Responding to the BBC article ‘Thousands of teenagers in care living without adults’, Kevin Williams, chief executive of The Fostering Network, said: ‘I am shocked at the number of looked after children living independently in England, especially those under 16. It is difficult to imagine a situation where this would be in the young person’s best interest and I therefore believe this situation must be driven either by a lack of other preferable living arrangements, a lack of funding, or a combination of both.
The Fostering Network is today launching its Keep Connected principles which it hopes will become embedded in the practice of children’s services, with the aim of all children and young people who are moving on from foster families to be enabled to keep in touch with them – and with other significant people in their lives.
The Fostering Network warmly welcomes the announcement by the Minister for Children and Young People in Scotland, Maree Todd MSP, that there are plans to strengthen the law in relation to keeping brothers and sisters together when they are placed in care when it is in their interest to do so. The changes will also mean that there will be the same duty on local authorities to promote contact between brothers and sisters in care as they have to promote contact with parents.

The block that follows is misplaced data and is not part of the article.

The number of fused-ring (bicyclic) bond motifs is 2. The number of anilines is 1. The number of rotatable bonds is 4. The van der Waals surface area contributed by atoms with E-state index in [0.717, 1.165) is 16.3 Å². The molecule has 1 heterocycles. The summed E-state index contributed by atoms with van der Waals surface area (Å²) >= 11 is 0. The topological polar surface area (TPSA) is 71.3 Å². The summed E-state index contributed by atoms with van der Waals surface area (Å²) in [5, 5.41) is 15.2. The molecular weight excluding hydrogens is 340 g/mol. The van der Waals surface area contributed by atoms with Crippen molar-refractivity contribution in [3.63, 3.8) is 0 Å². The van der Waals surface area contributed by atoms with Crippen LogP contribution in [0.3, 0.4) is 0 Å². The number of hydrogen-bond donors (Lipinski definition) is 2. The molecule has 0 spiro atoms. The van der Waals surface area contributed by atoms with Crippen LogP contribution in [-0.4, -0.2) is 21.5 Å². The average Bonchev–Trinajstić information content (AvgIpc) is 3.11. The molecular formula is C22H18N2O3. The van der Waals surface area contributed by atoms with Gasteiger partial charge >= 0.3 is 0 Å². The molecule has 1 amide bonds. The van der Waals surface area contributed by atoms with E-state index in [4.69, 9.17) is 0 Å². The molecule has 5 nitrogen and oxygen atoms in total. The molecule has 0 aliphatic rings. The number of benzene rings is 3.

Step Up Step Down aims to prevent children who are on the periphery of the care system from being taken into care, enabling them to stay with their families at home instead. The programme is currently delivered to families in Northern Ireland and provides them with support by highly trained and experienced foster carers who offer bespoke, preventative support care for 12 - 15 months.